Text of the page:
My stop in Frankfort, Kentucky was greatly aided by friend and fellow sculptor Melanie Van Houten of Josephine Sculpture Park. Josephine is the ancestral home of Mel's family where she has curated a vast collection of contemporary sculpture. I am honored to say I am in the collection and look forward to seeing Josephine grow through her dedication. Thank you Mel for all your contributions in helping promote my tour in Frankfort.
Frankfort is the state capitol of Kentucky (not Louisville) and is a quaint tight knit community. A very historic downtown sits between two editions of capitol buildings in the Kentucky River Gorge. It is a community where everyone knows everyone else and many of Mel's friends came out see my traveling art show at the local coffee shop. A mild political discussion ensued and was sassily summarized before it really went anywhere. You have to understand the state of Kentucky is under the influence of a governor elected by about 20% of the population. A governor who had no previous political experience, one who ran on an anti-obama ticket. The populace of the state's capitol has little interests in politics since they sit at the center of a sucking torrent of backwards leadership. They get the politics of it all and live through it everyday with a gracious spirit.
I had the pleasure of meeting many of Frankfort's local artist and they appreciated having opportunity participate in my project. One gentleman explained he worked for the state's department of children and families. As the conversation went, I asked how often he saw, in rural Kentucky, abuse of the support system. He replied only once in about 8 years of working in that office did he see someone actively taking advantage of benefits. He explained that most people want to get off the assistance as quick as they can, their pride motivates them, and that they're generally grateful for being able to get help. Throughout my travels, I often hear about abuses in the system as a reason why we need a certain candidate, but when I get close to the reality of it all, it much less than what is perceived.
While I Frankfort I was invited to Kentucky State University to get the impressions of their incoming students. KSU is a historic black college with a small student body that comes from all over the nation. Classes were not in session yet, but I did get to interact with some of the faculty and students.
The kids were very adamant about their disgust for Donald Trump. When i asked if they were going to vote, most were unprepared explaining they're not in their home and it would be difficult to cast their ballot. I pressed, "Even at the risk of Trump getting elected?" Shrugs. I can't blame them, but our right to complain is directly attached to our level of involvement, no excuses. One young lady couldn't believe the back of the flags' statement "Make American Paint Again" wasn't Trump's slogan. She thought it was too close to his moniker and felt it promoted him even if it wasn't accurate. And with a bit of reflection, I suspect that when I hear the big rigs toot their passing horns, them truckers are probably reading "Make America...." before they blow by, not even gathering that I am not promoting Trump. Might be time for a new mural....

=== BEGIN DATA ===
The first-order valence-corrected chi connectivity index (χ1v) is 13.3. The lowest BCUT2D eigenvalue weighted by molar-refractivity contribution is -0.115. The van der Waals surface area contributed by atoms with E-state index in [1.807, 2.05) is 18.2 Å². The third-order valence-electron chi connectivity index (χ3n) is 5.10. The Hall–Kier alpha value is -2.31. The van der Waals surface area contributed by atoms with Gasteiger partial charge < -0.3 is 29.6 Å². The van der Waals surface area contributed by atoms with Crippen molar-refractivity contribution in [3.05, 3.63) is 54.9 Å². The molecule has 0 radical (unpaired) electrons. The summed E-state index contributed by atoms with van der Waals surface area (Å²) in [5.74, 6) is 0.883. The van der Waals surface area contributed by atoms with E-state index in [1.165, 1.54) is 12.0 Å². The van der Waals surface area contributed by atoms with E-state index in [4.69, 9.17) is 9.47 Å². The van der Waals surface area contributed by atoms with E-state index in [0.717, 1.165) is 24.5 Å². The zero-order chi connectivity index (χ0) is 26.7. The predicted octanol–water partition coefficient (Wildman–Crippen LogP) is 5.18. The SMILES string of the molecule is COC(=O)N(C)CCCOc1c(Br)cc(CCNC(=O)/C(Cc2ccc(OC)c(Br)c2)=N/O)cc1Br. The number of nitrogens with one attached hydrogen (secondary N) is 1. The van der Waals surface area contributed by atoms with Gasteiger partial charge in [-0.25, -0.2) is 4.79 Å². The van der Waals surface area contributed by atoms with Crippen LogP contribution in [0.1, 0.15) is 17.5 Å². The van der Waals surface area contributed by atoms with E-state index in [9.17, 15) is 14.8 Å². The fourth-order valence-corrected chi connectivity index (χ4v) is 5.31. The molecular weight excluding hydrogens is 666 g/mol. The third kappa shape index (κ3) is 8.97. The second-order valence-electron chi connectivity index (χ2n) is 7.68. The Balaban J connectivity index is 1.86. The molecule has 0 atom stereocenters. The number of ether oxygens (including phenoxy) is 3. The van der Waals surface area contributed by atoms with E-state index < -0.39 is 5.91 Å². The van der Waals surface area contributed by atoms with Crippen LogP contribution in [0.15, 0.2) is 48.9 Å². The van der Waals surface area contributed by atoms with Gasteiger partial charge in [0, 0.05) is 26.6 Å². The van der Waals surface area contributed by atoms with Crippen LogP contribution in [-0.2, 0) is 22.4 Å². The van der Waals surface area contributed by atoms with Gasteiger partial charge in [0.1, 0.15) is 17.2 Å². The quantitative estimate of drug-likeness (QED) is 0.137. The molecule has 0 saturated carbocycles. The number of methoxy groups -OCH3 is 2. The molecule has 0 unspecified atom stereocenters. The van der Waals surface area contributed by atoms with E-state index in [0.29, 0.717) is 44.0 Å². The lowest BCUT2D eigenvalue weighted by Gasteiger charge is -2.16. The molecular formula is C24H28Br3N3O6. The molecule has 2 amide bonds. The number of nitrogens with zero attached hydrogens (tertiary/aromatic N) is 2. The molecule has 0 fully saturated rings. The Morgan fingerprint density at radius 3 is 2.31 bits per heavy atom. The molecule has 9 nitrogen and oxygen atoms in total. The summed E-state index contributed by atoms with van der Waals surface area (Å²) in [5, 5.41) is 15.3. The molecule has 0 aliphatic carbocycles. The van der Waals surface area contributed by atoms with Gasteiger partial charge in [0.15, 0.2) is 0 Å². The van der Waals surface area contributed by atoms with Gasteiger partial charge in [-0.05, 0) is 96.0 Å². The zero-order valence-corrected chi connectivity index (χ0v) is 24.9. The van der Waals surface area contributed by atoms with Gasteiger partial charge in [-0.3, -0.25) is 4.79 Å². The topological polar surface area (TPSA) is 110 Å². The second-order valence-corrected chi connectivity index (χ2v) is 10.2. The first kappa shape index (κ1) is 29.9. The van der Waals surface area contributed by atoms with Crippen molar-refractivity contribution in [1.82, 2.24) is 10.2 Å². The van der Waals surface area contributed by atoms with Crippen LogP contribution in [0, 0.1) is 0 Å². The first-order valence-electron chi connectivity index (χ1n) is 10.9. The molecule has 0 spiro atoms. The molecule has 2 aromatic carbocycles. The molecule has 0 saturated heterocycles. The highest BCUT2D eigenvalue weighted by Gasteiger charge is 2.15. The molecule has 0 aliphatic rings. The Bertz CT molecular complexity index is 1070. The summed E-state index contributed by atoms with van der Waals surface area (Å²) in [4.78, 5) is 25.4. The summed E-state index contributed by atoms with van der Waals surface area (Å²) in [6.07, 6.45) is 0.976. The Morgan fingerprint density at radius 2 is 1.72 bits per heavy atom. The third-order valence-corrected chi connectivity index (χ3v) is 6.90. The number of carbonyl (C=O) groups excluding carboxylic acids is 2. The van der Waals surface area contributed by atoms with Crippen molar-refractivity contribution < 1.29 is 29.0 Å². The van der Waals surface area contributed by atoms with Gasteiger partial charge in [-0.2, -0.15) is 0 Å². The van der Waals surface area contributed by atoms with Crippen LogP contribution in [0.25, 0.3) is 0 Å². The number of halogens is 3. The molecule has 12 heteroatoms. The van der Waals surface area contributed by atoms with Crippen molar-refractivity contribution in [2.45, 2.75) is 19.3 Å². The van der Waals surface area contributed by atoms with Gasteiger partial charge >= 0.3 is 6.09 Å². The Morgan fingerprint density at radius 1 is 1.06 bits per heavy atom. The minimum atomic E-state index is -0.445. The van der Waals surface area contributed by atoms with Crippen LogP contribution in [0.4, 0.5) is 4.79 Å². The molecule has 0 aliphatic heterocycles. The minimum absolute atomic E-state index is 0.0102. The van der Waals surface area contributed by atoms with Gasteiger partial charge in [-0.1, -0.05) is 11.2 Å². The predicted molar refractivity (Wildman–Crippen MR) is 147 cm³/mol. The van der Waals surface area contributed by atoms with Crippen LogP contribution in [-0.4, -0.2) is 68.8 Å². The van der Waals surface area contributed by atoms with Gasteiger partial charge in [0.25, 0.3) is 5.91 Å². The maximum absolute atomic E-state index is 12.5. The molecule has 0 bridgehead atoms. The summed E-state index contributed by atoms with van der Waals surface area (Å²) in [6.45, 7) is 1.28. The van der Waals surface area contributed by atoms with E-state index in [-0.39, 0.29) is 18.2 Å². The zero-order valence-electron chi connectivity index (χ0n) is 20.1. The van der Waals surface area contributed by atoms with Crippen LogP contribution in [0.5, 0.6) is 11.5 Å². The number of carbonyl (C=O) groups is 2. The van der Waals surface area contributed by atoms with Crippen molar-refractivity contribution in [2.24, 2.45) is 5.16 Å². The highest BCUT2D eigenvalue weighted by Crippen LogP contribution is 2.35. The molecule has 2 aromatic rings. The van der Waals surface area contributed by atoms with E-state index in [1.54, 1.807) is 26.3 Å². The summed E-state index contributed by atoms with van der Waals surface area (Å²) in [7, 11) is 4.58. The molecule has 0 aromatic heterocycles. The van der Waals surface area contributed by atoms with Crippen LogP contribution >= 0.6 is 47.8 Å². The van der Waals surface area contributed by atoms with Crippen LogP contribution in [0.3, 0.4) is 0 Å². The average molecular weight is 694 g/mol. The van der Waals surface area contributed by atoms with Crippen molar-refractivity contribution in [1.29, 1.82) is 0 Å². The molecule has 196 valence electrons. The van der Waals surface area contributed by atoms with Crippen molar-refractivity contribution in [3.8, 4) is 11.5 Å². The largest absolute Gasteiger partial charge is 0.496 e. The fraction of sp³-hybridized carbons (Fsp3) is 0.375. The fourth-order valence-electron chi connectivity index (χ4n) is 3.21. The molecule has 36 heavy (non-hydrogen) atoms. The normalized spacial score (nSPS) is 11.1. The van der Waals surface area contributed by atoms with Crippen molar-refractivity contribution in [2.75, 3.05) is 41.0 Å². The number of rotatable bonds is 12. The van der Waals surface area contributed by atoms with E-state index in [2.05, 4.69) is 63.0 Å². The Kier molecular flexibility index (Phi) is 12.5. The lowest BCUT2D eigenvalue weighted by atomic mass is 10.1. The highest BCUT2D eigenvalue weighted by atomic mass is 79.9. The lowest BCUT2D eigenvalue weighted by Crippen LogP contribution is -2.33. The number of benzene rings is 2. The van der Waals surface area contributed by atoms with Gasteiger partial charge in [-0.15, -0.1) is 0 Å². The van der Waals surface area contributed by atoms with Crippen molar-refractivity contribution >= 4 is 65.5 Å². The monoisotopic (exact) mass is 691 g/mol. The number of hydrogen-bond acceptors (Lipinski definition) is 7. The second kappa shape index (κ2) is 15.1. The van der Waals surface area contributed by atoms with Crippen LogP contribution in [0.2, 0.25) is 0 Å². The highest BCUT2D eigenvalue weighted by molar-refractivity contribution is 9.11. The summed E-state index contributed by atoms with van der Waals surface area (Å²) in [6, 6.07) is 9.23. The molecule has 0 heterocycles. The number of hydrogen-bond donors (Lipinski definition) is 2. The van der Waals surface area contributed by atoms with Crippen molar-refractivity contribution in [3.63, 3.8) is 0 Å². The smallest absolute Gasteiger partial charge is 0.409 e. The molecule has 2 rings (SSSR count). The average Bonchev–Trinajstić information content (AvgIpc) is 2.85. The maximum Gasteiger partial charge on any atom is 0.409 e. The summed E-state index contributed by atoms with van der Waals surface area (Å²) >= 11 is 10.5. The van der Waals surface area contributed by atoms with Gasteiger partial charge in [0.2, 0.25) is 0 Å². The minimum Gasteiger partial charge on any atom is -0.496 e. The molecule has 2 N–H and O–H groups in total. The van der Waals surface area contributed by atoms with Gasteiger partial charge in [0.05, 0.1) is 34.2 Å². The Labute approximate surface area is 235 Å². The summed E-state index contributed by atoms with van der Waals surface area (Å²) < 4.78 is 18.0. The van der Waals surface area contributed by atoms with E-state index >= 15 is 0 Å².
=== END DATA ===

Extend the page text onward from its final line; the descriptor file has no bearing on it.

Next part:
I had the pleasure of meeting James, an African immigrant, who is homeless. He was at KSU helping promote the local homeless shelter for student volunteers. All the invited groups were hosted by KSU for lunch and I got to listen to James's story. He came from the Ivory Coast when his family had enough money to send him. But once he got here, being away from his family, he didn't get the same kind of attention and care from his hosts. He subsequently ended up on the streets, trying to get his life back together. James had nothing but respect and positivity coming out of him. His gratitude was bountiful for being here in America, even though his road is difficult, he reflects on his journey knowing his life is much better than what it was in Africa. So many Americans never have to journey away from home, and when we do, we go for privileged adventure and not survival. I am trying to keep my adventure objective and focused on collecting expressions, but I often want to tell Americans how lucky they have it, how they should consider how much harder life is in other places.
Maybe I make some buttons: "Grateful to be American"
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